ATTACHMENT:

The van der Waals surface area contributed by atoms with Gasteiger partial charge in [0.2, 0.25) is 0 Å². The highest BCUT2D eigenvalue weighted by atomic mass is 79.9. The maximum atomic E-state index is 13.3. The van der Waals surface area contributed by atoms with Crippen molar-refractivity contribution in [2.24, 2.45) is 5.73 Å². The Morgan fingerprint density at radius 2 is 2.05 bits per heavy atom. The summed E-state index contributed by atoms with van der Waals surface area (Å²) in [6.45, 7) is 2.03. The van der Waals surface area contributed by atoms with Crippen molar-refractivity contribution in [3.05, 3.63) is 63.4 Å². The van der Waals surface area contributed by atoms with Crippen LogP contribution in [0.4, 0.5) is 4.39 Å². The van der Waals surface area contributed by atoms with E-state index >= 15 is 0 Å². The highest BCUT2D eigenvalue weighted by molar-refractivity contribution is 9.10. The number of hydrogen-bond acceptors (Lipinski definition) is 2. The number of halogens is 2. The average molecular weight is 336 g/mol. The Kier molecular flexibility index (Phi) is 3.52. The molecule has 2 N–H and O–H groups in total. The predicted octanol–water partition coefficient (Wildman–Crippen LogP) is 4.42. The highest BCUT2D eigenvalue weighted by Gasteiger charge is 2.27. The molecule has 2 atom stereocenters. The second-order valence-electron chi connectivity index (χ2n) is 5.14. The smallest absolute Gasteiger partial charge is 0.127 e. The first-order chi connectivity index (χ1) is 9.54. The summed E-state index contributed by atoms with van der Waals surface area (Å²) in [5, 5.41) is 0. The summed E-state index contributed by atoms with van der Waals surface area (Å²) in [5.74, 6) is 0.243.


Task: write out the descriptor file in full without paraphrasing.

The van der Waals surface area contributed by atoms with Gasteiger partial charge in [0.2, 0.25) is 0 Å². The highest BCUT2D eigenvalue weighted by atomic mass is 79.9. The maximum atomic E-state index is 13.3. The van der Waals surface area contributed by atoms with Crippen molar-refractivity contribution in [2.24, 2.45) is 5.73 Å². The Morgan fingerprint density at radius 2 is 2.05 bits per heavy atom. The summed E-state index contributed by atoms with van der Waals surface area (Å²) in [6.45, 7) is 2.03. The van der Waals surface area contributed by atoms with Crippen molar-refractivity contribution in [3.05, 3.63) is 63.4 Å². The van der Waals surface area contributed by atoms with Crippen LogP contribution in [0.4, 0.5) is 4.39 Å². The van der Waals surface area contributed by atoms with E-state index >= 15 is 0 Å². The highest BCUT2D eigenvalue weighted by molar-refractivity contribution is 9.10. The number of hydrogen-bond acceptors (Lipinski definition) is 2. The number of halogens is 2. The average molecular weight is 336 g/mol. The Kier molecular flexibility index (Phi) is 3.52. The molecule has 2 N–H and O–H groups in total. The predicted octanol–water partition coefficient (Wildman–Crippen LogP) is 4.42. The highest BCUT2D eigenvalue weighted by Gasteiger charge is 2.27. The molecule has 2 atom stereocenters. The second-order valence-electron chi connectivity index (χ2n) is 5.14. The smallest absolute Gasteiger partial charge is 0.127 e. The first-order chi connectivity index (χ1) is 9.54. The summed E-state index contributed by atoms with van der Waals surface area (Å²) in [5, 5.41) is 0. The summed E-state index contributed by atoms with van der Waals surface area (Å²) in [5.74, 6) is 0.243.